California has revised its definition of domestic partner to remove the requirement that at least one partner be at least 62 years of age.
A couple meets the new definition of domestic partners under California law if they meet the following requirements:
- Both persons must be adults who have chosen to share one another's lives in an intimate and committed relationship of mutual caring;
- Both persons must file a notarized "Declaration of Domestic Partnership" form with the California Secretary of State (such form will be made available at the Secretary of State's office or on its website);
- Neither person must be married to anyone else or be a member of another domestic partnership with someone else that hasn't been terminated, dissolved, or adjudged a nullity;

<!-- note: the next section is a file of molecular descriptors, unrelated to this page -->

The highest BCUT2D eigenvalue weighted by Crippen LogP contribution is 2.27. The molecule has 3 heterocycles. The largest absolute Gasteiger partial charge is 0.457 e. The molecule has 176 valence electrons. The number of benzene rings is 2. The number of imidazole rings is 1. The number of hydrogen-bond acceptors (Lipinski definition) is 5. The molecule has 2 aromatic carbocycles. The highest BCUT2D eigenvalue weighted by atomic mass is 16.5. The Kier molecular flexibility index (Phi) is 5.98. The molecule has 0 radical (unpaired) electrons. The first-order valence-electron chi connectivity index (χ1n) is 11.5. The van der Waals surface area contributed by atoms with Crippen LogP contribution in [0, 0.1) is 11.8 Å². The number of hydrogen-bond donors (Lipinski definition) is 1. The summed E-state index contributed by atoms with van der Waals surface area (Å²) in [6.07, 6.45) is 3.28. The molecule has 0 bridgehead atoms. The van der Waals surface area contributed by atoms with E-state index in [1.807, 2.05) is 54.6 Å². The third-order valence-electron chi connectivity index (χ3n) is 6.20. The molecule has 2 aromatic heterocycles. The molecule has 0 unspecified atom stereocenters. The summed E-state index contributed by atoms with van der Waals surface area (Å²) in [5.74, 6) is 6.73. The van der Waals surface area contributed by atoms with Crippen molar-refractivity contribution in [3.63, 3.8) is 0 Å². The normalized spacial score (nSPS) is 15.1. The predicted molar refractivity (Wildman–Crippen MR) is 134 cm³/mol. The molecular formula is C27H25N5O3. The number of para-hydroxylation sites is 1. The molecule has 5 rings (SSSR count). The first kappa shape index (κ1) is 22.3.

- Both persons cannot be related by blood in a way that would prevent them from being married to each other in California;
- Both persons must be at least 18 years of age (unless a court order is obtained granting the underage person permission to enter into the partnership); and
- Both persons must be capable of consenting to the partnership.
This change is important to group health plan sponsors because, under California law, fully-insured plans used in California are required to offer coverage to same and opposite-sex domestic partners that satisfy the definition.
Prior to the January 1, 2020, effective date of the new domestic partner definition, fully-insured employers should review their plan provisions to ensure compliance with the new requirement.
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